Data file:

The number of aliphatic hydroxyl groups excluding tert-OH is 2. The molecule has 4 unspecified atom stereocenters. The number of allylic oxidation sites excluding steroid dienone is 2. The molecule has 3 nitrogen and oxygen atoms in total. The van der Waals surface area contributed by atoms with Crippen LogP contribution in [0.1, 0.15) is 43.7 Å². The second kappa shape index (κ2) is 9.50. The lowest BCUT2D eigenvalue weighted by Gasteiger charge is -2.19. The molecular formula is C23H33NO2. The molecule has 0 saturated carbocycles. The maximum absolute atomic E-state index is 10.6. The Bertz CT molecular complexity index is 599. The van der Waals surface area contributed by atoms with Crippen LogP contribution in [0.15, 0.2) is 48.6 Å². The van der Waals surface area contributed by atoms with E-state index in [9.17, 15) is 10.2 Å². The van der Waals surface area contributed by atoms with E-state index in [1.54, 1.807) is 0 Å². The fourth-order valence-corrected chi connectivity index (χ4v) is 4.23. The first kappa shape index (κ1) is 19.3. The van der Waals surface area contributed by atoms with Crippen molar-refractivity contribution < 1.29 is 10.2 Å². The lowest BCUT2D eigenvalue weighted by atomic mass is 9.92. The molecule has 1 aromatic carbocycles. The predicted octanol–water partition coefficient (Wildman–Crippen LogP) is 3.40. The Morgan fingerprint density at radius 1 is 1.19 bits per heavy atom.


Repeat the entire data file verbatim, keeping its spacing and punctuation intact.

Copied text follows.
The number of aliphatic hydroxyl groups excluding tert-OH is 2. The molecule has 4 unspecified atom stereocenters. The number of allylic oxidation sites excluding steroid dienone is 2. The molecule has 3 nitrogen and oxygen atoms in total. The van der Waals surface area contributed by atoms with Crippen LogP contribution in [0.1, 0.15) is 43.7 Å². The second kappa shape index (κ2) is 9.50. The lowest BCUT2D eigenvalue weighted by Gasteiger charge is -2.19. The molecular formula is C23H33NO2. The molecule has 0 saturated carbocycles. The maximum absolute atomic E-state index is 10.6. The Bertz CT molecular complexity index is 599. The van der Waals surface area contributed by atoms with Crippen LogP contribution in [0.15, 0.2) is 48.6 Å². The van der Waals surface area contributed by atoms with E-state index in [9.17, 15) is 10.2 Å². The van der Waals surface area contributed by atoms with E-state index in [1.54, 1.807) is 0 Å². The fourth-order valence-corrected chi connectivity index (χ4v) is 4.23. The first kappa shape index (κ1) is 19.3. The van der Waals surface area contributed by atoms with Crippen molar-refractivity contribution < 1.29 is 10.2 Å². The lowest BCUT2D eigenvalue weighted by atomic mass is 9.92. The molecule has 1 aromatic carbocycles. The predicted octanol–water partition coefficient (Wildman–Crippen LogP) is 3.40. The Morgan fingerprint density at radius 1 is 1.19 bits per heavy atom.